“I had not heard of Brian Rutenberg and the first impression was ‘Wow! Very powerful!’ So I spent quite a bit of time ‘deconstructing’ his technique. The apparent abstract nature is, of course, in reality highly stylised landscapes. If you put aside the idiosyncratic drawing style they are quite simple compositions. The cleverness for me is the use of colour; he has substituted primary or secondary colours for tone on most of the pieces, enhancing the abstract qualities. The texture and randomness is the product of palette knife work – that said, given the size of the canvases, it was more likely a large trowel!
I must admit, as a figurative painter, once I’d analysed the HOW, for me, much of the work lost some of its WOW. It’s the kind of work I have come across in large corporate boardrooms (not that I have been in that many), designed to impress or intimidate.For my pieces I took the technique I had unpicked and tried a few landscapes of my own, with very mixed results. It is one thing to understand a process but quite another to create in that genre. A lot of my work is marine in subject, so for the first piece I took an image of reflections on water and upped the colour values and worked largely with a palette knife. I think you can still just about make out it is meant to be liquid. For the other piece, I chose a lake surrounded by trees and threw away the tonal values, replacing them with primary colour. I failed to match the stylisation of Rutenberg, but I think they are just about going in the right direction.”
“The colors immediately made me think of Monet, which made me think of the grids I did based on Monet’s work. This is a very intense way to look at art, and I learned a lot from it as I not only did some of Monet’s paintings, but an entire book of other artists for The Sketchbook Project. The subtleties of color are amazing when you look closely at them. Rutenberg clearly has an eye for color. You can see my work with Monet here and here, and my Sketchbook Project book, Art I Like, here.”
everywhere falls apart mind to eyes expanding
falls apart becomes its opposite expanding into stories
becomes its opposite days into nights into stories the sun intersecting the moon
days into nights future and past the sun intersecting the moon enlarging the horizon
future and past the surprise of delight enlarging the horizon to leave is to arrive
the surprise of delight mind to eyes to leave is to arrive everywhere
“I really love Brian Rutenberg’s painting, with its wonderful explosive colours. My own attempt at an abstract was inspired by my recent (surprise) gliding experience, and the view of the fabulous patchwork of fields below me. I firstly made a rough sketch of my ideas and then took some prewashed pieces of crinkled cotton and stuck them onto A2 paper. After this I proceeded to add acrylics with a very large brush and just primary colours. All the while I tried to remember how it felt to skim 2000 feet up over the air currents. I then used a fine brush to add details of contours and rivers in contrast colours. The thing that I found most difficult was knowing when to stop! I mean, it’s not that easy on an ordinary illustration, but an abstract seems to have its own momentum. Well, I finally came in to land – so to speak. However, the painting as a whole doesn’t seem quite right. My other half says it needs a focal point and I fear he’s right. Ah well, here are the best bits.”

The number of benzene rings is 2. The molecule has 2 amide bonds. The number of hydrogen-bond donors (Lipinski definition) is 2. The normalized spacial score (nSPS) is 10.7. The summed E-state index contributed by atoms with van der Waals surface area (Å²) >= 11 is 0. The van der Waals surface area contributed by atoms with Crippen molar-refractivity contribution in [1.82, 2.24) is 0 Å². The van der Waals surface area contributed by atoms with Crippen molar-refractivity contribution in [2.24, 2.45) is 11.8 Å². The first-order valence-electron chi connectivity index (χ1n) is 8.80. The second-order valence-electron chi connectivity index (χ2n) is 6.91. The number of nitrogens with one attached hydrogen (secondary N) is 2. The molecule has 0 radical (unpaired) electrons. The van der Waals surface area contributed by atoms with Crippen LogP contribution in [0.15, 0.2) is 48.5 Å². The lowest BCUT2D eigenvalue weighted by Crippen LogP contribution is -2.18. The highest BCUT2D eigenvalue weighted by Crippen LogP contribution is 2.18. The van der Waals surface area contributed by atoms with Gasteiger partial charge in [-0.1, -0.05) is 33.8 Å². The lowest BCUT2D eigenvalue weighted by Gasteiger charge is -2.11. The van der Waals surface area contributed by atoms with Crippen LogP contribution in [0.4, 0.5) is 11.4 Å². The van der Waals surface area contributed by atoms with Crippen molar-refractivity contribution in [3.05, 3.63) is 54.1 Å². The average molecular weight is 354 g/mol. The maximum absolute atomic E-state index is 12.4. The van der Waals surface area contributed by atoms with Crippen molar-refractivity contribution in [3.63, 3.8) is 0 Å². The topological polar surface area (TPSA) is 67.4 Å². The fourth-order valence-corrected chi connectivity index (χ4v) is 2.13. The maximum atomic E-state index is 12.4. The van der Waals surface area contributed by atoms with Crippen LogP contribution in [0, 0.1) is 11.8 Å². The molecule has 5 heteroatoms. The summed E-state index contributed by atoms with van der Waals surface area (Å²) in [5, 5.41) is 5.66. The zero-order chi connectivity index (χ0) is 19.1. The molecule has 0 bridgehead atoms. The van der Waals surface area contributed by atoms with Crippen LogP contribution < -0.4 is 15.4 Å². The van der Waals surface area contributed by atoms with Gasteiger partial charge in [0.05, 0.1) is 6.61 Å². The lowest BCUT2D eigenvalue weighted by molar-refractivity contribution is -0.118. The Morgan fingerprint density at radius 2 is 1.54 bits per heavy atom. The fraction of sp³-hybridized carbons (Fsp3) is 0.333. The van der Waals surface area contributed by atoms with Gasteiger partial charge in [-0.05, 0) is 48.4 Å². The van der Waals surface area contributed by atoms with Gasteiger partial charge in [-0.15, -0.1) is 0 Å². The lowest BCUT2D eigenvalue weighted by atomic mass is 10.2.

“This is glorious, what a great painting and a new discovery for me, thank you, Phill Hosking, an inspiration, and also a new addition to my list of abstract artists I use for my painting classes – particularly the abstract and colour courses, but also brilliant as an example for composition and depth. So this is one of my abstract paintings that deals with space, macrocosm and microcosm, more than rooted in the landscape, as I feel Brian Rutenberg’s are.” Ink on watercolour paper, 76×56 cm.
“When I looked into Brian Rutenberg’s work, I was struck by the lush sensual paintwork, the bold abstraction, and the immersive scale. I was also intrigued by his limited range of subject matter, and how he explored a few subjects repeatedly, always managing to find new emotional responses. I’ve honed in on a particular landscape that I’m fascinated by; the shingle spit of Dungeness. I’ve made a few semi-abstracted images of the scrubby vegetation that colonises the shingle with Dungeness B nuclear power station looming up behind. I never tire of this place and I could explore the strange, wild landscape over and over. These images are made using the monoprint technique, with two monoprints digitally overlaid and edited to make the final image.”